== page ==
Before we reach into the box of superlatives in praise of this Proteas team that bossed New Zealand in Wellington, we need to praise two people who are unlikely to hog the headlines in the coming days.
Step forward, Faf du Plessis and Russell Domingo. Captain and coach of a South African Test team that is making us all get up in the middle of the night to watch them play.
Victory at the Basin Reserve saw Keshav Maharaj pick up the man of the match honours, with his 6-40 in 20.2 overs ripping the heart out of New Zealand’s second innings as they collapsed to 171 all out, leaving the Proteas 81 runs to win inside three days.
It was Maharaj’s second consecutive Test five-for – the first time a South African has achieved that since Paul Adams did the trick in 2003 – and together with JP Duminy, the pair took 12 of the 20 New Zealand wickets to fall. They combined for figures of 50.5-14-138-12, which is remarkable considering this wasn’t said to be a ‘spinning’ pitch.
Obvious credit goes to those players who stand out on the scorecard, but the captaincy of Du Plessis has been inspirational and creative since he has, by default, taken over the reins.
Remember the chaos around the team during the 2015-16 home Test series against England, where Hashim Amla stepped down mid-series? AB de Villiers stepped into the breach, but with him out of the side – first injured and now taking a Test sabbatical – his great mate has put the ‘fire’ back into the Proteas.
There’s energy in the field, with the captain leading by example, the bowling changes are the result of a captain thinking every ball, and there’s a confidence and calm running through this side. OK, so maybe Stephen Cook needs a Du Plessis arm around the shoulder before the third Test, but the captain is a hugely impressive individual and growing ambassador for our game.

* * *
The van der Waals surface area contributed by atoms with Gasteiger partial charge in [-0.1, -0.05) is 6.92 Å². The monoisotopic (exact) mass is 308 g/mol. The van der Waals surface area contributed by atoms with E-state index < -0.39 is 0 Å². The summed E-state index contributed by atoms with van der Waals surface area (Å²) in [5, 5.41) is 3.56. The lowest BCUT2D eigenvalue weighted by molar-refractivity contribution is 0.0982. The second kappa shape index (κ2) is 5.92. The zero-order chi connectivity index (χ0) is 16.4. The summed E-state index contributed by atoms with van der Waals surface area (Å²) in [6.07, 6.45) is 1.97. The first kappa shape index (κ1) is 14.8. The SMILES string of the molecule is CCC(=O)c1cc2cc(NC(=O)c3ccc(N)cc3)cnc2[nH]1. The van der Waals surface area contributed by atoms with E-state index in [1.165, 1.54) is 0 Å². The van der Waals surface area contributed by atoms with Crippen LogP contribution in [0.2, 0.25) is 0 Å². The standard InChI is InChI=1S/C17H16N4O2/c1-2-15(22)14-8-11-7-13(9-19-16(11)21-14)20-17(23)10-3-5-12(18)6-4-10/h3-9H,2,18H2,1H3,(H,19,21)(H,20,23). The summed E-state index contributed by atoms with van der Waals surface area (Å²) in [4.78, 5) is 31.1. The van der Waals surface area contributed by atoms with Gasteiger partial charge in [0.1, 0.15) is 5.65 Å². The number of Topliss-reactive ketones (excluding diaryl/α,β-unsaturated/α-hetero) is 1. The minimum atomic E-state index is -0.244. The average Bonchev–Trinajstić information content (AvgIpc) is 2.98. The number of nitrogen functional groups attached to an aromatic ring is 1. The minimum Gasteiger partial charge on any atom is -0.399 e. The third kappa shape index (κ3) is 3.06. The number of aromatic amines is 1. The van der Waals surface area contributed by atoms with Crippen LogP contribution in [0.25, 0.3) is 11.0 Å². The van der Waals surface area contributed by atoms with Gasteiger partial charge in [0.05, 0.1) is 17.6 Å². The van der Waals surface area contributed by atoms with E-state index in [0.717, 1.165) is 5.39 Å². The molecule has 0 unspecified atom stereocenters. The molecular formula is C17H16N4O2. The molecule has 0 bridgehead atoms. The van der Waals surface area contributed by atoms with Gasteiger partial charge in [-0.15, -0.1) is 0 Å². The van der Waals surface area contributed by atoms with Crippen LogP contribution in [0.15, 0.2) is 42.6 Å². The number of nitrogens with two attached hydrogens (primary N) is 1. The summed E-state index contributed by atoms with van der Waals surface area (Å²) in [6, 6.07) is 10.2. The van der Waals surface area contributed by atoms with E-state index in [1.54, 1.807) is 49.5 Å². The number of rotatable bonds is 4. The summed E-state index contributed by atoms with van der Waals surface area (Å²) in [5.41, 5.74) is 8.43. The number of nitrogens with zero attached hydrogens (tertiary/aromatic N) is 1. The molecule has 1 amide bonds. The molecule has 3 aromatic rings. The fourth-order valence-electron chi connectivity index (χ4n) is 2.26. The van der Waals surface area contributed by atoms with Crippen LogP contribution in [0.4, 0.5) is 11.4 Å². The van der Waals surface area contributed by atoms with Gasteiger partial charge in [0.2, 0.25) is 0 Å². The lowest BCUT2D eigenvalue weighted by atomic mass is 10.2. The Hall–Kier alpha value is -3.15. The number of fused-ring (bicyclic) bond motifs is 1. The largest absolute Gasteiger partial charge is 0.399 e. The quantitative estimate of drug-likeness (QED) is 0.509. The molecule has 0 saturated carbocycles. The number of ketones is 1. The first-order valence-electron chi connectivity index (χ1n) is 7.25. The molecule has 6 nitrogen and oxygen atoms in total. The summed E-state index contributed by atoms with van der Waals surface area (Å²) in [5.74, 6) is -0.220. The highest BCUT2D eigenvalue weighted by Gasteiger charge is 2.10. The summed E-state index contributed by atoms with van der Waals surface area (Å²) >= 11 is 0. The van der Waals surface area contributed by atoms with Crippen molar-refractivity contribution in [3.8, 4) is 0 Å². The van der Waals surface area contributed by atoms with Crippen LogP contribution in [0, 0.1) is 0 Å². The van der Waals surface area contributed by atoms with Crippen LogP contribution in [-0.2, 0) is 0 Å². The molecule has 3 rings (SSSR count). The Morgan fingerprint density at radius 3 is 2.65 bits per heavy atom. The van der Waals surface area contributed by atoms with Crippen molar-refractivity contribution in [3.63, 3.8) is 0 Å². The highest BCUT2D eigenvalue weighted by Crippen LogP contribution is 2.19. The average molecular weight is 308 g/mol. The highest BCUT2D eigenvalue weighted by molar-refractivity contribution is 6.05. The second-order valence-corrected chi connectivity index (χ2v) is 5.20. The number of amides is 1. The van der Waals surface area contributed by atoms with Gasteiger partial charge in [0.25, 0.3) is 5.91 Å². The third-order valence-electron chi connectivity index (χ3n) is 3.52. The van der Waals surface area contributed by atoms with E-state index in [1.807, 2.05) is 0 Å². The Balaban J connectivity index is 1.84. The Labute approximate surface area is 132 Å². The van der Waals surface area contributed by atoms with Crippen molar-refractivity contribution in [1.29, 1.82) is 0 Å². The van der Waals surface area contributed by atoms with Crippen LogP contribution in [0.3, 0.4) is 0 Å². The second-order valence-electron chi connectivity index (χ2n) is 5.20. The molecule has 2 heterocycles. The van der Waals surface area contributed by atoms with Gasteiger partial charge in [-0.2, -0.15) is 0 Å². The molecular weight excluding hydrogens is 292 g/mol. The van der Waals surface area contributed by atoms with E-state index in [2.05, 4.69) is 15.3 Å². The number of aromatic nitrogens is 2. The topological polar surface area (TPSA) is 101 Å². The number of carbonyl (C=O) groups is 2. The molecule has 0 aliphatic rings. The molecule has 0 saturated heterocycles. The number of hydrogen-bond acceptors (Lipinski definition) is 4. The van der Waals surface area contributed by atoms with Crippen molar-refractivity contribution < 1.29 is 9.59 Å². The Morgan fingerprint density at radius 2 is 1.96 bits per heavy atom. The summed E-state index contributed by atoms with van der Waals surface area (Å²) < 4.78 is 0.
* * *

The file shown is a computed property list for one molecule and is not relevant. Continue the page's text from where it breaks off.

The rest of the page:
Then there’s Domingo, who looks a different man after the dark days of 2015 when his future as coach looked doomed. But he and Du Plessis have found a bond and the results keep coming.
Just remind us again though, as the Proteas are full of confidence and producing some magnificent results both home and away, why has Domingo been asked to re-apply for his job again?
Surely, if anything, Cricket SA should be talking to him, and offering him a contract extension, not doing ‘a Jake White’ and making him go through an application process?
But back to the actual Wellington Test.
Left-arm spinner Maharaj got his career best 6-40 with a combination of intelligent, accurate bowling, bounce and spin, mixed with some rash shots by New Zealand batsmen who looked like rabbits trapped in the headlights.
Behind the scenes, I’m sure Maharaj will be quick to praise those who set up the platform for him to launch. Morne Morkel, after his invaluable 40 at No 11 with the bat, took 3-50 and looked full of menace, Vernon Philander went wicketless, but in another Test might have taken a five-for, and Kagiso Rabada bowled with intent at around the 145kph mark.
The Test was set up when Du Plessis won the toss and sent New Zealand into bat – and then bowled them out before the close, with Duminy taking unlikely career-best figures, given it was a day one pitch.
As we head to the final Test in Hamilton, the only question mark about the starting XI is Cook’s place as opener. It’s true that he looks short of form and confidence – Du Plessis and Domingo have a role to play in the next week – and he’s struggling with anything outside off-stump. Twice he was caught at second slip by Jimmy Neesham off Tim Southee, and Theunis de Bruyn is waiting in the wings to replace him.
But Cook has played 11 Tests and he has three hundreds and two fifties. Chasing 81 to win, even a sedate unbeaten 30 wouldn’t have kept the wolves from the door.
I’d hope that the brains trust give him Hamilton to decide his own Test future. What is the point of changing the dynamic of a buzzing dressing room with one Test left?